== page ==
I've been enjoying the PBS show, Constitution USA with Peter Sagal. Essentially, Peter Sagal rides on a motorcycle and interviews people about the U.S. Constitution.
a scene in last night's episode, Peter is talking with a scholar. The
scholar referred to the Eighth Amendment's ban on "cruel and unusual
punishments", arguing (if I understood him correctly) that the author of
this Amendment was allowing for the interpretation and application of
the Constitution to change with time (at least in this case). After
all, what was "unusual" back when this Amendment was written may not be
"unusual" today, for what is common and what is unusual change.
In debates about the Constitution, some argue that we should base our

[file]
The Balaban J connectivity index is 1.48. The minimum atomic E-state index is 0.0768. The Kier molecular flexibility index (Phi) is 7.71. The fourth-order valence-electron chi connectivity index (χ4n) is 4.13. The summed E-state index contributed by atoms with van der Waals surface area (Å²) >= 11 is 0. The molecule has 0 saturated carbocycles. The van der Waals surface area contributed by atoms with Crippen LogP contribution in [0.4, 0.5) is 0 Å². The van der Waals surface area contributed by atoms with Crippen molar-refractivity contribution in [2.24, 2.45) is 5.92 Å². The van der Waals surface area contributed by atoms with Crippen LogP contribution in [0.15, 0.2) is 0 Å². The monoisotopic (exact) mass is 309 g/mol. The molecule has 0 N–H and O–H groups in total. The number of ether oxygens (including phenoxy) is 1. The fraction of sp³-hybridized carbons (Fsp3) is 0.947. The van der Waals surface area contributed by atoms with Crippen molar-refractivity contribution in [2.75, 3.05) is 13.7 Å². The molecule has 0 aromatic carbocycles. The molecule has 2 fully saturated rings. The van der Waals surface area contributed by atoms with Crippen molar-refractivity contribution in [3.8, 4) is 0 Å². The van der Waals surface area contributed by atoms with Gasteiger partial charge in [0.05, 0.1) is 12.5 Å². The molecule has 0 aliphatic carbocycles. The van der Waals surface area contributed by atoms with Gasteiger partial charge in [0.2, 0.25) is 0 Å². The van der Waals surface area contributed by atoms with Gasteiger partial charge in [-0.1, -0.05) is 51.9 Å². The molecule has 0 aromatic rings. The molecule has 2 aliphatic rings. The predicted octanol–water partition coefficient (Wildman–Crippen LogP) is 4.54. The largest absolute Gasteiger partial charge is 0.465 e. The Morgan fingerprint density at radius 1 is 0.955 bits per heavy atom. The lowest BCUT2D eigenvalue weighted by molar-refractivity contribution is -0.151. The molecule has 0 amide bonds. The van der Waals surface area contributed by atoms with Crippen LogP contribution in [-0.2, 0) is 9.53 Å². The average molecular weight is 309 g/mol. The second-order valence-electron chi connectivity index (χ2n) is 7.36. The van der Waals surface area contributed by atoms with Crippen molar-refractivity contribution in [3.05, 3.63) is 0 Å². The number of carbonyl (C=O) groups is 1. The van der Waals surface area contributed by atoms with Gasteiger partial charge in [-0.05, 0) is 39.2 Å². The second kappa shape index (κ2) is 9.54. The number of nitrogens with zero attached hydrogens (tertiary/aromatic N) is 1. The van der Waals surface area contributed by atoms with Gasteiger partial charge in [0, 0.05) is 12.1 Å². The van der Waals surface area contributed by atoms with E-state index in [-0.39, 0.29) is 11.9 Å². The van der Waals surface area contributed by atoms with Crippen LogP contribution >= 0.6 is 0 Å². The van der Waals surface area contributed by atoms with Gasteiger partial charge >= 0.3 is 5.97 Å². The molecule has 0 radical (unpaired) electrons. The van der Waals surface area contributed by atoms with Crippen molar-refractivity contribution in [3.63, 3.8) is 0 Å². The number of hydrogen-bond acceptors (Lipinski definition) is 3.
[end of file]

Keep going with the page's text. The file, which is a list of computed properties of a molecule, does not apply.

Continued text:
interpretation on the intentions of the Constitution's framers, whereas
others hold that the Constitution is a living, breathing document, and
thus that the interpretation of the Constitution should change with
time. But what if the framers themselves intended for the Constitution
to be a living, breathing document, in some areas? And is there a way
for us to go beyond their original intentions, while still being
faithful to them, on some level?
Canons on the right and canons on the left
20 hours ago